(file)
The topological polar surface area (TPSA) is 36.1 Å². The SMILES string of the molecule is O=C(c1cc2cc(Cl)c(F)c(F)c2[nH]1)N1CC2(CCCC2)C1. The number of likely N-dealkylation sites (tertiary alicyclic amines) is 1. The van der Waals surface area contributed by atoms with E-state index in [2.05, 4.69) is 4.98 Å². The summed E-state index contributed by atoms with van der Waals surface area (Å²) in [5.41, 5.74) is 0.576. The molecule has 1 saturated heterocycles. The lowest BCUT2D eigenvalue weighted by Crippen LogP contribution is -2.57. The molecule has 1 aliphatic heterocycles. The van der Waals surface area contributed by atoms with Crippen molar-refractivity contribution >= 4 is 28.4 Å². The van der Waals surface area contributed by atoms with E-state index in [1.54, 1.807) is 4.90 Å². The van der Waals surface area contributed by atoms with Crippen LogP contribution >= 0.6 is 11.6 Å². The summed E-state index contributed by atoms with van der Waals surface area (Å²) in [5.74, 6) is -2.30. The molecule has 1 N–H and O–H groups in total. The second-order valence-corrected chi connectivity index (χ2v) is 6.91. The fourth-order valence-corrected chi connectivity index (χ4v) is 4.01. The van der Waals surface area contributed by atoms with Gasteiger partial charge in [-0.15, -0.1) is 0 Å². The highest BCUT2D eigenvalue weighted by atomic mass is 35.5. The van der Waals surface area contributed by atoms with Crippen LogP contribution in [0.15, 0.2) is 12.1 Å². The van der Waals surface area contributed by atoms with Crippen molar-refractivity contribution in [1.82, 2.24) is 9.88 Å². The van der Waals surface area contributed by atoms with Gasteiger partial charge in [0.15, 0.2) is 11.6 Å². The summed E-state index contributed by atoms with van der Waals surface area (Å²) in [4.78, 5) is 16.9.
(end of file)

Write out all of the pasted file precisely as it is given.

The topological polar surface area (TPSA) is 36.1 Å². The SMILES string of the molecule is O=C(c1cc2cc(Cl)c(F)c(F)c2[nH]1)N1CC2(CCCC2)C1. The number of likely N-dealkylation sites (tertiary alicyclic amines) is 1. The van der Waals surface area contributed by atoms with E-state index in [2.05, 4.69) is 4.98 Å². The summed E-state index contributed by atoms with van der Waals surface area (Å²) in [5.41, 5.74) is 0.576. The molecule has 1 saturated heterocycles. The lowest BCUT2D eigenvalue weighted by Crippen LogP contribution is -2.57. The molecule has 1 aliphatic heterocycles. The van der Waals surface area contributed by atoms with Crippen molar-refractivity contribution >= 4 is 28.4 Å². The van der Waals surface area contributed by atoms with E-state index in [1.54, 1.807) is 4.90 Å². The van der Waals surface area contributed by atoms with Crippen LogP contribution >= 0.6 is 11.6 Å². The summed E-state index contributed by atoms with van der Waals surface area (Å²) in [5.74, 6) is -2.30. The molecule has 1 N–H and O–H groups in total. The second-order valence-corrected chi connectivity index (χ2v) is 6.91. The fourth-order valence-corrected chi connectivity index (χ4v) is 4.01. The van der Waals surface area contributed by atoms with Gasteiger partial charge in [-0.15, -0.1) is 0 Å². The highest BCUT2D eigenvalue weighted by atomic mass is 35.5. The van der Waals surface area contributed by atoms with Crippen LogP contribution in [0.15, 0.2) is 12.1 Å². The van der Waals surface area contributed by atoms with Crippen molar-refractivity contribution in [1.82, 2.24) is 9.88 Å². The van der Waals surface area contributed by atoms with Gasteiger partial charge in [0.15, 0.2) is 11.6 Å². The summed E-state index contributed by atoms with van der Waals surface area (Å²) in [4.78, 5) is 16.9.